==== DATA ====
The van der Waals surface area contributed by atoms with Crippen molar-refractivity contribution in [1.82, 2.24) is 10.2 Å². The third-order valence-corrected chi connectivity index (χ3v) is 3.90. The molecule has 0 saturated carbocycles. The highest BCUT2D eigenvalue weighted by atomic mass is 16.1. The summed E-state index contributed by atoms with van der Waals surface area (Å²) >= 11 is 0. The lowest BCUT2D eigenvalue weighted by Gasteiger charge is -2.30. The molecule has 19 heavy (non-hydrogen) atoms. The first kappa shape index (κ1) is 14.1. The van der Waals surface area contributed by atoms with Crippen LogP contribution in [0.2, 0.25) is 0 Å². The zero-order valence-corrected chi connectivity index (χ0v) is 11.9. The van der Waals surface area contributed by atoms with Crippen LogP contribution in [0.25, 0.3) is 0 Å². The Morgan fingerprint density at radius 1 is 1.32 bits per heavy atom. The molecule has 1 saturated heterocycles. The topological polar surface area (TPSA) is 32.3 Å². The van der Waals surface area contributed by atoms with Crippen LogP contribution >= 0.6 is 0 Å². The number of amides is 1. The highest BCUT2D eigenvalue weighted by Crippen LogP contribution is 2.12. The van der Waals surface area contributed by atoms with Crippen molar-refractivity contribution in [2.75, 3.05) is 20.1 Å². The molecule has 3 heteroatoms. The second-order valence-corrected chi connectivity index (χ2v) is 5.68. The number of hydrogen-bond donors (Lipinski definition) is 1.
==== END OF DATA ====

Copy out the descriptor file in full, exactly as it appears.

The van der Waals surface area contributed by atoms with Crippen molar-refractivity contribution in [1.82, 2.24) is 10.2 Å². The third-order valence-corrected chi connectivity index (χ3v) is 3.90. The molecule has 0 saturated carbocycles. The highest BCUT2D eigenvalue weighted by atomic mass is 16.1. The summed E-state index contributed by atoms with van der Waals surface area (Å²) >= 11 is 0. The lowest BCUT2D eigenvalue weighted by Gasteiger charge is -2.30. The molecule has 19 heavy (non-hydrogen) atoms. The first kappa shape index (κ1) is 14.1. The van der Waals surface area contributed by atoms with Crippen LogP contribution in [0.2, 0.25) is 0 Å². The zero-order valence-corrected chi connectivity index (χ0v) is 11.9. The van der Waals surface area contributed by atoms with Crippen LogP contribution in [0.25, 0.3) is 0 Å². The Morgan fingerprint density at radius 1 is 1.32 bits per heavy atom. The molecule has 1 saturated heterocycles. The topological polar surface area (TPSA) is 32.3 Å². The van der Waals surface area contributed by atoms with Crippen LogP contribution >= 0.6 is 0 Å². The number of amides is 1. The highest BCUT2D eigenvalue weighted by Crippen LogP contribution is 2.12. The van der Waals surface area contributed by atoms with Crippen molar-refractivity contribution in [2.75, 3.05) is 20.1 Å². The molecule has 3 heteroatoms. The second-order valence-corrected chi connectivity index (χ2v) is 5.68. The number of hydrogen-bond donors (Lipinski definition) is 1.